As part of my degree, my class is expected to work as if we’re part of a real life newsteam. Each week two people are given roles as online editors, the rest of the class work as reporters for the week, finding stories and writing them up, then on a Friday we spend the whole day producing copy for our online news website (StaffsLive). The Friday is a chance for us to react to breaking news, as well as continuing with work we’ve been doing during the week.
Last Friday was one of the best examples we’ve had of reacting to breaking news. I was online editor for the week and when I got into uni at 8.45am on the Friday, there was a press release waiting for me from Staffordshire Police. It told us that there had been a car crash, a 19-year-old man had died and his 19-year-old friend who had been driving was in hospital with serious injuries.
Within minutes, we got a piece online outlining what the press release had told us, it was short but gave the basic details of what we knew at that time. We then sent a reporter and photographer down to the scene of the accident and had two reporters searching Twitter and Facebook to see if we could identify the deceased.
This was a more challenging task and had to be done with a lot of care. We noticed a few tweets from the area with RIP messages in them, but we couldn’t make any assumptions so one of our reporters had to reply to them and ask if it was regarding the crash. Obviously she had to do this in a very sensitive manner as she was dealing with someone who had very recently found out their friend had died. I’m really pleased to say she did this amazingly, and even joined some of the groups set up on Facebook in memory of the guy who died. This meant she was able firstly to identify the guy who was killed and also to speak to a number of people who were friends with both of the men involved in the accident and got some great tributes for the next piece we put online.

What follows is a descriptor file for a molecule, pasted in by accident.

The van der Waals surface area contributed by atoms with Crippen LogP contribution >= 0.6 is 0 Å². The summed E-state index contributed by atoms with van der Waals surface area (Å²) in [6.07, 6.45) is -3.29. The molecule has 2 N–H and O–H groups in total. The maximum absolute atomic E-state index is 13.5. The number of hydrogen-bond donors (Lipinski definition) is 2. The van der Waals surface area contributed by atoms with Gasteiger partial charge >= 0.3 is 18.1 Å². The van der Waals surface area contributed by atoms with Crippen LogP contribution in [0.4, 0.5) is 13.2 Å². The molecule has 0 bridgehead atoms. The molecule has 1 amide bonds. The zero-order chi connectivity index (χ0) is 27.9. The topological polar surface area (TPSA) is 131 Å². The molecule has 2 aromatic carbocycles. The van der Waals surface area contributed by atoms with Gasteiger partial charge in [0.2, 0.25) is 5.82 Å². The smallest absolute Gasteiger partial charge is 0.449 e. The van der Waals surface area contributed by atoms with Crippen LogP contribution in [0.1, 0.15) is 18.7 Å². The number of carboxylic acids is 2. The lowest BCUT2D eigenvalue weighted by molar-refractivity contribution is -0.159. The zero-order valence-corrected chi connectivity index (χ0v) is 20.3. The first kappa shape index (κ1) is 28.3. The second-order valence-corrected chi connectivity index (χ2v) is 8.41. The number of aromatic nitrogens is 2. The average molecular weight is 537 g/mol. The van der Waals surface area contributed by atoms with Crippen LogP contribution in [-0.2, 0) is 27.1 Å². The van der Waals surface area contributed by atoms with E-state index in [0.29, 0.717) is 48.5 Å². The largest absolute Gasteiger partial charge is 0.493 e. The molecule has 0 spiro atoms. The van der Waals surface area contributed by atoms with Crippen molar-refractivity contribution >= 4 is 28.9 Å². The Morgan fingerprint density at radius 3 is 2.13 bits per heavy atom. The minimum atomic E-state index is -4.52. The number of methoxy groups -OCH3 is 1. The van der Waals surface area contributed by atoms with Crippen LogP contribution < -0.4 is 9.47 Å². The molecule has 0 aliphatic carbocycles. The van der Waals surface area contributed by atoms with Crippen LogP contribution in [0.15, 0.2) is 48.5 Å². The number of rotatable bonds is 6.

Shortly after this piece had gone online, the reporter we had sent out came back with some exclusive quotes from the friend that the men had been driving to see when they crashed. And the photographer brought some pictures of tributes that had been left at the scene. Although our reporter admitted that not everyone at the scene was happy that he was there, he got some great quotes from some of the people who had turned up. That made another brilliant online piece and we put some of the pictures from the photographer into a slideshow.
Meanwhile, our local paper were obviously covering the same story. We spotted on their website that they had put a piece up about the accident and I kept an eye on their coverage all day to see if they had any information that we didn’t.
Interestingly, the piece on their website didn’t change all day. They reported the crash but didn’t seem to be doing any work towards identifying the victim. A very interesting tactic when they knew that we’d be reporting it as we went along. Of course, details of the crash did appear in their weekend edition, with use of quotes lifted directly from our articles, I hasten to add. But they had nothing extra to add on what we had already reported.
This got me thinking. What is the future of local newspapers in areas where student journalists are reporting the news before them? Please let me know your thoughts, comment here or send us a tweet @wannabehacks
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After finishing my stint in student media, I couldn’t help but look